Before Henry Alfred Kissinger became the 56th Secretary of State of the United States, he received an A.B. degree summa cum laude in political science at Harvard College in 1950. Later on, he also obtained a M.A. and Ph.D. at the same institution. After his education, he remained at Harvard as a faculty member where he gleaned essential skills for his future position from experience with groups such as the National Security Council Operations Coordinating Board and directing studies on Foreign Policy at the Council of Foreign Relations.
Before his entry into American politics he consulted with the Government for the Operations Research Office, the Arms Control and Disarmament Agency and the Department of State. It was his support of the unsuccessful Nelson Rockefeller’s nominations for president that brought him into the light of the Whitehouse.
It was Richard Nixon who gave Kissinger his first post in politics when he was made National Security Advisor in 1968. It was here he faced his most notable battle; the Vietnam War. He worked to improve the American bargaining position by organising to withdraw troops and a bombing campaign on North Vietnam to maintain U.S credibility with international allies and enemies. At the start of 1973 Kissinger coordinated an agreement with Le Duc Tho to sign a ceasefire agreement and end American involvement in the war. Both men were then honoured with a Nobel Peace Prize for their efforts, however Duc declined the offer. During his time as National Security Advisor Mr. Kissinger secretly visited the People’s Republic of China which paved the way for Nixon’s historical visit, he negotiated the Strategic Arms Limitations Treaty (SALT I) and the Anti-Ballistic Missile Treaty, easing tension between the two cold-war superpowers.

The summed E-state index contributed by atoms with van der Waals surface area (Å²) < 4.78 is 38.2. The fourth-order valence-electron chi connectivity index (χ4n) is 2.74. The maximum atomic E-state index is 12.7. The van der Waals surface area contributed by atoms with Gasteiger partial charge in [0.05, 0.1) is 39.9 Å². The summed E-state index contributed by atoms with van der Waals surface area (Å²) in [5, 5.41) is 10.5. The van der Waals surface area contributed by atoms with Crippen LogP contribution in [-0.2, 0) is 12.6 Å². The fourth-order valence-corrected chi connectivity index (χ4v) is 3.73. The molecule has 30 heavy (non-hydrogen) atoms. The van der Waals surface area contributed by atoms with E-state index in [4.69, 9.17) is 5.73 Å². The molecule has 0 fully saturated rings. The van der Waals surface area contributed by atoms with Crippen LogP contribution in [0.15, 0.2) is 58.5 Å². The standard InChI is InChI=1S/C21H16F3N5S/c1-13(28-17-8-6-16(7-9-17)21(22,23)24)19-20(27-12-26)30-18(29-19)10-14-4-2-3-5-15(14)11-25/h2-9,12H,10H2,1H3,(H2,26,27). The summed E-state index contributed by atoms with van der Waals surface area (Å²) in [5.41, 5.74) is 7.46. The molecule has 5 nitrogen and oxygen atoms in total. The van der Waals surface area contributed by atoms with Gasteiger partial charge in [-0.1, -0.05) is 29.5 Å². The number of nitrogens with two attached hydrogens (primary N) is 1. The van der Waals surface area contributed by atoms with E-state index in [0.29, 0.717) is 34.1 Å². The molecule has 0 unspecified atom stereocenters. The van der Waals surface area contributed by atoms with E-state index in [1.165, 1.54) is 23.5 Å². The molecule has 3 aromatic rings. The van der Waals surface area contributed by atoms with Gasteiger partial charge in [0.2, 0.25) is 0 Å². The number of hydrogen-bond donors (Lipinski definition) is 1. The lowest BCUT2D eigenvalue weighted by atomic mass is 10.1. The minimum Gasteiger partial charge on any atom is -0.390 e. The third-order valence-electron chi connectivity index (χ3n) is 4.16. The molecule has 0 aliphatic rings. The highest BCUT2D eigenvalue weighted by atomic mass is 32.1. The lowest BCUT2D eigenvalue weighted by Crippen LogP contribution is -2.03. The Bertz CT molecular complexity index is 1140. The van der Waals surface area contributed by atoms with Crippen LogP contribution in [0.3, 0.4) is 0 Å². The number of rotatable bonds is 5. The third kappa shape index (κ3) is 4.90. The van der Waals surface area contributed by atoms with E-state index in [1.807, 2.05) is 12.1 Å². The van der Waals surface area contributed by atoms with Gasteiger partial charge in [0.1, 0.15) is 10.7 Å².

After this first appointment Kissinger made his mark on the U.S. political arena as Secretary of State from 1973-1977. It was during this time that he showcased his determination, influence and controversial manner. He stepped down from this position at the end of the Ford Administration in 1977.
Kissinger decided to embark upon his own business aspirations and he founded an international consulting firm “Kissinger Associates” in 1982. He still works with the firm today, offering support and insight into current political rhetoric and policy. Through the firm’s relationships he also serves on any number of boards and works as trustee to numerous companies and foundations.
In 1983 Ronald Reagan appointed him to chair the National Bipartisan Commission in Central America. He continued this position through to the Bush administration and during his time he served on the President’s Foreign Intelligence Advisory Board and authored several books and articles on American foreign policy and diplomatic history.
Many political analysts attribute the current international order to Kissinger’s intellectual prowess and powerful policy making skills. Kissinger has noted himself that he had a “chance to shape events, to build a new world, harness(ing) the energy and dreams of the American people and mankind’s hopes”.
– Nobel Peace Prize 1973
– Honorary member of the Harlem Globetrotters in 1976
– Presidential Medal of Freedom by Gerald Ford in 1977
– National Book Award in History for his memoirs “The White House Years” in 1980
– Honorary Knight Commander of the Order of the British Empire in 1995
– Sylvanus Thayer Award at USA Military Academy in 2000
– Gold Medal at Queen Sofia Spanish Institute in 2005
– Woodrow Wilson Award for Public Service, 2006
– Hopkins-Nanjing Award, 2007
– First annual Ewald von Kleist Award of the Munich Conference on Security Policy,
– honoured by the American Council on Germany with a McCloy Lifetime Achievement Award, 2011
– President’s Medal, the highest award of the State of Israel in 2012
– Henry A. Grunwald Award for Public Service by Lighthouse International, 2013
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